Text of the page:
Just to give an idea of what happens when a product is found to pose a health risk this story from last October says that, following the identification of E.coli in shellfish, immediate action was taken to shut off the supply of possibly contaminated products. And that is what you would expect; immediate action to prevent anyone else being exposed to risk.
Except if the risk is from an already illegal product. The obvious course of action was to issue warnings to heroin users and to make uncontaminated supplies available to IDUs. Instead the NHS GG & C OCT relied just on a publicity campaign to make IDUs aware of the possibility of anthrax infected heroin being supplied to them.
The NAOCT very soon concluded that ‘all heroin circulating in
Scotland at the time had to be
considered as posing an anthrax infection risk’. And what did it do about this widespread risk? According to the report ‘users were therefore advised that the best way to minimise the risk of anthrax infection was to avoid taking (illicit) heroin at all’.
Didn’t I read somewhere that ‘Heroin is highly addictive and larger and more frequent doses may be needed to feel 'normal'’? Yes, I did on the ‘Know the Score’ website, which is the Scottish Government backed drugs information service.
This story on the NAOCT’s report (well worth a read) quotes Gareth Balmer, project manager of Addaction Dundee, as saying "heroin users don't use heroin for fun; it's a physical and psychological dependency...we felt as drug workers it was insulting people to say: 'There's possibly anthrax in your heroin; my advice is to stop using.' I was surprised I didn't get punched in the face."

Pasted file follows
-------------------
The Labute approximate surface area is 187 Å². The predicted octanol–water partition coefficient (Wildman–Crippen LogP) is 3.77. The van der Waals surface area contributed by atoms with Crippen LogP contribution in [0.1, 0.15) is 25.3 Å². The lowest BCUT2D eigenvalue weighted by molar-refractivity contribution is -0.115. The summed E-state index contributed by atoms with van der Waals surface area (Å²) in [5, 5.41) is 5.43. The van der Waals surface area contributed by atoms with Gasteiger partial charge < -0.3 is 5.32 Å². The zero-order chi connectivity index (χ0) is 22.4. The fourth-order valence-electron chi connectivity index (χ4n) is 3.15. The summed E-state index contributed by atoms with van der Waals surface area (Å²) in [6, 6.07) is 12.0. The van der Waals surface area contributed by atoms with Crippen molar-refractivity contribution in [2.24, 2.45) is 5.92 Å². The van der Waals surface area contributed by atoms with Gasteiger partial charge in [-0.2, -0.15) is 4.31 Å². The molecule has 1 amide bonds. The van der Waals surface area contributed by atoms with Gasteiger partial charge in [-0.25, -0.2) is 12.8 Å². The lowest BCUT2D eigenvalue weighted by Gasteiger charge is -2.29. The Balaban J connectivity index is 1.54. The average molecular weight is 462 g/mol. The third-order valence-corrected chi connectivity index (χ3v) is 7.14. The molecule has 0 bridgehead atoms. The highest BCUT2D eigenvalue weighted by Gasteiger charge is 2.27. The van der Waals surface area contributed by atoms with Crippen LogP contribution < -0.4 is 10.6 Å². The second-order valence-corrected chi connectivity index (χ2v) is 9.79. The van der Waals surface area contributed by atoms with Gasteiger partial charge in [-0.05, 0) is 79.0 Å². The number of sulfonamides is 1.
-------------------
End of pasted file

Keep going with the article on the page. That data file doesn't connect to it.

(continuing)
There is, of course, an alternative to heroin but at the time of the outbreak there was a shortage of methadone and a six month wait to get onto the formal substitution programme.
To be fair to the NAOCT the report says ‘The substitution of illicit (street bought) heroin with officially supplied (or prescribed) heroin was suggested as a control option’ but goes on to say that it was realised that a policy decision would need to be taken by the Scottish Government and rather than appear critical of the government it ‘decided that consideration of such a measure was outside its remit and expressed no view on its merits or otherwise’.
It should also be said that, of the 13 confirmed and 1 probable deaths in the outbreak, 11 deaths had happened by the end of January 2010 so a temporary move to heroin prescription that could only happen after approval from the Scottish government and, probably, consultation with the UK government and the UN would have had little impact on the death toll.
So what you come back to is the very simple conclusion; if heroin is produced in such unhygienic conditions that users can be killed as a result of those conditions then it is morally repugnant for any government to turn its back on that situation and adopt what seems to be a ‘serves them right’ attitude. I’ve met relatives of people who have died from using illegal drugs and it certainly doesn’t serve them right.